selecting as said revolution speed a lesser value between said first and second estimated value.
2. A method as claimed in claim 1, wherein said lapse time is determined either between a leading pulse of said current unit operation period and a leading pulse of a previous unit operation period or between a final pulse of said current unit operation period and a final pulse of said previous unit operation period.
3. A method as claimed in claim 1, wherein a plurality of unit operation periods having no detected pulse signal occurs between said current unit operation period having said detected pulse and said previous unit operation period having said second detected pulse.
4. A method as claimed in claim 3, wherein said calculating steps each include the step of determining an acceleration in accordance with said revolution speed of said current unit operation period, a revolution speed of said previous unit operation period having said second detected pulse, and said plurality of unit operation periods having no detected pulse signal.
5. An apparatus for measuring a revolution speed of a rotary member, the apparatus comprising:
means for generating pulse signals at equal arc lengths of rotation by said rotary member, said pulses being generated at intervals inversely proportional to said revolution speed;
timing means for defining unit operation periods having a predetermined time duration;
means for counting a number of said pulse signals during a current unit operation period;
means for detecting a final pulse detection time during said current unit operation period, said detecting means being responsive to said generating means; and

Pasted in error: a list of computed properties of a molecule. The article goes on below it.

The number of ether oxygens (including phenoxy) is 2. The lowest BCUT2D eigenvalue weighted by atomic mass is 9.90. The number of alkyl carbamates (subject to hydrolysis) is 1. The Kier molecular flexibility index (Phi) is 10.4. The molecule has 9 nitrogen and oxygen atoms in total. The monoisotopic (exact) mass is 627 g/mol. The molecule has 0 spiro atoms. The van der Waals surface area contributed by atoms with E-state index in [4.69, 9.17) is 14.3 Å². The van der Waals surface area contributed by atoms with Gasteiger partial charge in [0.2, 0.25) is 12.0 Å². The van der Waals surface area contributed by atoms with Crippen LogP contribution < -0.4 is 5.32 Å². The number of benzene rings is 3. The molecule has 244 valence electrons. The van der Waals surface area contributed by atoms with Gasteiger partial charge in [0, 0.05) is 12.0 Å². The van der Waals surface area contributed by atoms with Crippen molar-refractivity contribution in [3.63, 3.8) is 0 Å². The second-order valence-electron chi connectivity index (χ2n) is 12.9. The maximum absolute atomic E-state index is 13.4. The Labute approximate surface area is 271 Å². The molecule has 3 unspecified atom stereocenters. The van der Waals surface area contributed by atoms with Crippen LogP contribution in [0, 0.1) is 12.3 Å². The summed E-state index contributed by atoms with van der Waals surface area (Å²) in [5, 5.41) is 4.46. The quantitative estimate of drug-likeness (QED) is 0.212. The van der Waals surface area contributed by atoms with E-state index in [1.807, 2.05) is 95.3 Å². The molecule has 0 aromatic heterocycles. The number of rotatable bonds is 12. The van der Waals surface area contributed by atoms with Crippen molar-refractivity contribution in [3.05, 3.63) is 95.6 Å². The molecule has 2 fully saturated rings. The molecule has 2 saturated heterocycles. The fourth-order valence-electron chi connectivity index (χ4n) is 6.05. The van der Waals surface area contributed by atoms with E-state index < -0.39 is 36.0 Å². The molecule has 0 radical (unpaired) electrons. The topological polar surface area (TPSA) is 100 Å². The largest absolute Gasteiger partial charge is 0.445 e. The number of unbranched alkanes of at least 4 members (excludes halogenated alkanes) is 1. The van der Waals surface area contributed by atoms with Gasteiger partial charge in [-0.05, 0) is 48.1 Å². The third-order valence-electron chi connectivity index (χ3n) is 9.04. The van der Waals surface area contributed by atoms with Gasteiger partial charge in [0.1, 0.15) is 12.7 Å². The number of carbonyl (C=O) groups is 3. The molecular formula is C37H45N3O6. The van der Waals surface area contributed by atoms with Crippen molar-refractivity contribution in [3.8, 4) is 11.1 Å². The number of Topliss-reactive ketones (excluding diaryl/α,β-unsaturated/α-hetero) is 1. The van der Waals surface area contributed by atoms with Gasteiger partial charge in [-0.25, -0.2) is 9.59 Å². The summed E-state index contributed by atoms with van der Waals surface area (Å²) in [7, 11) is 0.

a central processing unit, responsive to said timing means, said counting means and said detecting means, said central processing unit determining said revolution speed of said rotary member and comprising:
means for calculating a revolution speed of the rotary member for each unit operation period from said detected pulse signals when at least one of said pulse signals is detected and counted during said current unit operation, period said calculated means including:
means for measuring a lapse time, said lapse time being determined between said final pulse detection time of said current unit operation period and a second final pulse detection time of a previous unit operation period; and
means for determining said revolution speed from said lapse time and said number of said pulse signals during said current unit operation period, and
second means for calculating a revolution speed of the rotary member for each unit operation period when no pulse signal is detected during said current unit operation period, said second calculating means including:
means for obtaining a first estimated value from a calculated revolution speed of said previous unit operation period and an acceleration from said previous unit operation period;
means for obtaining a second estimated value from a lapse time between a detected time of a last detected signal and a completion time of the current unit operation period; and
means for selecting as said revolution speed a lesser value between said first and second estimated values.
6. An apparatus as claimed in claim 5, wherein a plurality of unit operation periods having no detected pulse signal is located between said current unit operation period having said final pulse detection time and said previous unit operation period having said second final pulse detection.